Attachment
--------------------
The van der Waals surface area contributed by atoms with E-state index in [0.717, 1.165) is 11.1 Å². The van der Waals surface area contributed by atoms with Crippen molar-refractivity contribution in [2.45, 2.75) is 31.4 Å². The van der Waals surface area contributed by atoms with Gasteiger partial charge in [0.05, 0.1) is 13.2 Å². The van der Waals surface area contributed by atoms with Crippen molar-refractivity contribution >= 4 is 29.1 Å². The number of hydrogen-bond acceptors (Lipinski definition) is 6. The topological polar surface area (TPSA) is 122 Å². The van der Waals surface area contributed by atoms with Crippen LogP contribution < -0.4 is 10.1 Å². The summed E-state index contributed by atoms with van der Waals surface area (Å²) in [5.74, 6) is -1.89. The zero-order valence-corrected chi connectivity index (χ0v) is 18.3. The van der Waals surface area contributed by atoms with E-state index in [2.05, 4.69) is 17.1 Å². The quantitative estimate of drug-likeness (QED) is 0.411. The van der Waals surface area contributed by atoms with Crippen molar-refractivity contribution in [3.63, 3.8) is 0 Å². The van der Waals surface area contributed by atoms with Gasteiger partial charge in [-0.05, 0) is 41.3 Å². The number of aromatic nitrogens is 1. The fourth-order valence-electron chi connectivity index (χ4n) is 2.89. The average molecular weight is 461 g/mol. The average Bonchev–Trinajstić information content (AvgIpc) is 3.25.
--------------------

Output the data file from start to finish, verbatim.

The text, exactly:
The van der Waals surface area contributed by atoms with E-state index in [0.717, 1.165) is 11.1 Å². The van der Waals surface area contributed by atoms with Crippen molar-refractivity contribution in [2.45, 2.75) is 31.4 Å². The van der Waals surface area contributed by atoms with Gasteiger partial charge in [0.05, 0.1) is 13.2 Å². The van der Waals surface area contributed by atoms with Crippen molar-refractivity contribution >= 4 is 29.1 Å². The number of hydrogen-bond acceptors (Lipinski definition) is 6. The topological polar surface area (TPSA) is 122 Å². The van der Waals surface area contributed by atoms with Crippen LogP contribution < -0.4 is 10.1 Å². The summed E-state index contributed by atoms with van der Waals surface area (Å²) in [5.74, 6) is -1.89. The zero-order valence-corrected chi connectivity index (χ0v) is 18.3. The van der Waals surface area contributed by atoms with E-state index in [2.05, 4.69) is 17.1 Å². The quantitative estimate of drug-likeness (QED) is 0.411. The van der Waals surface area contributed by atoms with Crippen molar-refractivity contribution in [3.63, 3.8) is 0 Å². The van der Waals surface area contributed by atoms with Gasteiger partial charge in [-0.05, 0) is 41.3 Å². The number of aromatic nitrogens is 1. The fourth-order valence-electron chi connectivity index (χ4n) is 2.89. The average molecular weight is 461 g/mol. The average Bonchev–Trinajstić information content (AvgIpc) is 3.25.